Every state has fraudulent transfer laws. Some call it the
Uniform Fraudulent Conveyance Act (UFCA), and others the
Uniform Fraudulent Transfer Act (UFTA).
Fraudulent transfers or
fraudulent conveyances laws can be interchangeably discussed here since they are so similar.
The fraudulent transfer laws essentially let a judgment creditor unwind
transfers previously made by a debtor so that the fraudulently transferred
property can be claimed by the creditor. In other words, given certain
circumstances, courts invalidate and revoke prior sales, gifts or other
transfers. Whatever assets the debtor sold or gave away for less than
fair value are then re-transferred to the judgment creditor. Fraudulent
transfers then partially or totally destroy your protection.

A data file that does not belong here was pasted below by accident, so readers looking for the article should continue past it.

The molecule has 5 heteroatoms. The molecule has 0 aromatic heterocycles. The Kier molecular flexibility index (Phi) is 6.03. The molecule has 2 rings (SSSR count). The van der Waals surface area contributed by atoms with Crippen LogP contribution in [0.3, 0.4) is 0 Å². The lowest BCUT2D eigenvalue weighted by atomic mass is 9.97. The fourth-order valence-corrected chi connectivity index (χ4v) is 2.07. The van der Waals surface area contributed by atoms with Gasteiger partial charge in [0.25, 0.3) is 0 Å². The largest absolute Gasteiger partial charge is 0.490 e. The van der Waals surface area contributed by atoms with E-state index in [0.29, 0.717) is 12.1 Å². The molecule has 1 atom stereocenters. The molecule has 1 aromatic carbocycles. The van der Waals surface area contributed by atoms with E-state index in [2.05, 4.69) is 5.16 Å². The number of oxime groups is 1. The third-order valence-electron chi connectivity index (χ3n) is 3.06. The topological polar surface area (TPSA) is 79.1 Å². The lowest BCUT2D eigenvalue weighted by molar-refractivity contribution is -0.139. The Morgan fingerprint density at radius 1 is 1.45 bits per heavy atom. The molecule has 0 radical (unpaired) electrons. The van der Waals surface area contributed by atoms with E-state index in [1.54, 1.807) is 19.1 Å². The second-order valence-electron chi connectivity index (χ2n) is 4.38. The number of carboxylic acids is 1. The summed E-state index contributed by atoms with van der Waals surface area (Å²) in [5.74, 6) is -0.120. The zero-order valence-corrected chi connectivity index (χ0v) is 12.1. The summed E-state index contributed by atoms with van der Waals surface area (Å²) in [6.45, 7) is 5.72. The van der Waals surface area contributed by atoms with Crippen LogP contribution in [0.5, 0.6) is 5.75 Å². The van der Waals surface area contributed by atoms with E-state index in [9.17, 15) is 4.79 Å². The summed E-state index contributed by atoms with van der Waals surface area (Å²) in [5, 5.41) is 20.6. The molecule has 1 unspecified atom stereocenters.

For effective protection, you must
safely title your wealth. That's the only way to keep your wealth
beyond the reach of your creditors. Judgment creditors trying to seize a debtor's
wealth often use the fraudulent transfer laws to seize assets the debtor
previously transferred. The fraudulent transfer may be to a spouse, other
relative, friend, corporation, partnership, trust or anyone else. Whether
the creditor can succeed on their fraudulent transfer claim chiefly depends
on whether the creditor can convince the court that the transfer was simply
a last-ditch effort to defraud the creditor.